S.B. In your statement you also speak of absence (of water and light).
E.V. Absence of water, absence of light, yes, their sources are always kept in a dark space. In the works such as Undark, 2019, and Surfaces, 2019, in fact, I look into the visible and the invisible. For example, if you stand in front of water and you try to catch it, you can only catch it for a moment but the next moment water suddenly changes, and so it is with the light. I’m currently working on a site-specific project in a historical water tank in Gdansk by using reflected light in a place where there is absence of water and I am trying to bring water in it by focusing on this binary opposition, in this contrast. This can also be perceived in the video A Dream, 2020, where each element is reflected by contrast in terms of absence and presence, trying to circumscribe all these aspects in the fabrics of a video-image.
S.B. Many of your works are site-specific.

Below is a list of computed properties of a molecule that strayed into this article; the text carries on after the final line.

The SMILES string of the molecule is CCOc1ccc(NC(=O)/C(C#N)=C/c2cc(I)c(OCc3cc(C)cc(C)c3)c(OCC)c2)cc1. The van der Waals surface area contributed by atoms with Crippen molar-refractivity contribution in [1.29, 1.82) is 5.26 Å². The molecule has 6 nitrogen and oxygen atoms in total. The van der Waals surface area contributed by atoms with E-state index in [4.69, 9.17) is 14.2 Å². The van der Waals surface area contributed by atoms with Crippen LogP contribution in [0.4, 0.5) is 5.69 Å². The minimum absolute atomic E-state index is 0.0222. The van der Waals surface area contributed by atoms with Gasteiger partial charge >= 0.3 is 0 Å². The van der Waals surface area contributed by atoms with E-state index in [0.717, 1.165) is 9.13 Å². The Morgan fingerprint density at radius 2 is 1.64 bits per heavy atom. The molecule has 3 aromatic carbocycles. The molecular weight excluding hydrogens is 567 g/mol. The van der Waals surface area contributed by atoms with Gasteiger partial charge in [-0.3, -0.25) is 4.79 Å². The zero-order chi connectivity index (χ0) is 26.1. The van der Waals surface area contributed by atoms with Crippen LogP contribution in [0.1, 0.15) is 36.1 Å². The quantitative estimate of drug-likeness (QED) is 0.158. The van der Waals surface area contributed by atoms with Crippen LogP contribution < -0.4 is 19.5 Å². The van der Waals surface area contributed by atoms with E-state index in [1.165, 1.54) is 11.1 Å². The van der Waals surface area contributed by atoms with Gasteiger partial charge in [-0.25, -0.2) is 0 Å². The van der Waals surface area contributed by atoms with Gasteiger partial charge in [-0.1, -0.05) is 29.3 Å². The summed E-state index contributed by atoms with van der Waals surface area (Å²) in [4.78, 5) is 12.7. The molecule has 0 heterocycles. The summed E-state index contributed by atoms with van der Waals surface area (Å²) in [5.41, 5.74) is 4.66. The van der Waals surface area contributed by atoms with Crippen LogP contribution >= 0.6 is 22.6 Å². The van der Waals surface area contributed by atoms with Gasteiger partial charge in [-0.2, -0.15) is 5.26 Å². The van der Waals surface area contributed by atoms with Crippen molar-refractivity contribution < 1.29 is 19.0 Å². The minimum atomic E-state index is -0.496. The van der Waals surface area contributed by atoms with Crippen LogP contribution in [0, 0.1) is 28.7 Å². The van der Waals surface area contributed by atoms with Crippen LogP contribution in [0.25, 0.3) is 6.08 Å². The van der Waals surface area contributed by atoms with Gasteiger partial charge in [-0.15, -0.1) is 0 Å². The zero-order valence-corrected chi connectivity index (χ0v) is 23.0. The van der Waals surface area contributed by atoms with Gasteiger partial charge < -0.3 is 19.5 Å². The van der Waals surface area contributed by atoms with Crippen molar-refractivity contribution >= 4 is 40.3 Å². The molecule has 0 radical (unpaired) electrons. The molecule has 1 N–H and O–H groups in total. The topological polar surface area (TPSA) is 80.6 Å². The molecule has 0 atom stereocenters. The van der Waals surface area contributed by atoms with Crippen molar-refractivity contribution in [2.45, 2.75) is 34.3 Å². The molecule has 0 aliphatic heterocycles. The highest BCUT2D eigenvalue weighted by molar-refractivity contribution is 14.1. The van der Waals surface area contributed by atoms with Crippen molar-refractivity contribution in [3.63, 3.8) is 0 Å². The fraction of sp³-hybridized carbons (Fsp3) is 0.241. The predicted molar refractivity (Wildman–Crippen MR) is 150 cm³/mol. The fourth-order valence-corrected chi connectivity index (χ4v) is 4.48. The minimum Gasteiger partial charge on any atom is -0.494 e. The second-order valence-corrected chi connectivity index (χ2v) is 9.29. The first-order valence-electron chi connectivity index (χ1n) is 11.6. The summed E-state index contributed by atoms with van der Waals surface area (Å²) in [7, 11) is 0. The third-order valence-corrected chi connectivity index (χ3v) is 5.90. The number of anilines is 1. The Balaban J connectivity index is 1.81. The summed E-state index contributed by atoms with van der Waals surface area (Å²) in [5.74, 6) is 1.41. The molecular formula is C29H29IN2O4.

E.V. I started to work site-specifically in Tunisia. This gave me the opportunity to reflect on how much the specificity of a place can meet your work, also from the perspective of the visitors entering in contact with it. It is an interesting point of view because one arrives in a place with its own history and narration. At the same time, I try to express myself not by staying on the surface, but with the idea of allowing people to connect. Both for Interference and for the project I am currently working on, I try to connect my story with the history of a place because I think it makes sense when a place connects to another place. Sometimes the visual aspect is enough to think about the history of a place, perhaps due to its specific narrative. So, it was for Interference which was conceived in a cellar built for the collection of rainwater under building where The House of Poetry is located. I revisited all these aspects in my work presented for this international festival in Medina, Tunisia. For the first time, through this work, I was able to reveal signs and inscriptions that were impressed at the time of the French Revolution. They were saying ‘freedom’ and this was the best place I could ever imagine for my work because in there, I found light, water, reflections and signs which have remained hidden for centuries and only now they are visible to visitors. Through this experience I began to understand how water and light can tell the story and the memory of a place. This experience was also epiphanic for an understanding of site-specific practices and the next level of my artistic investigation.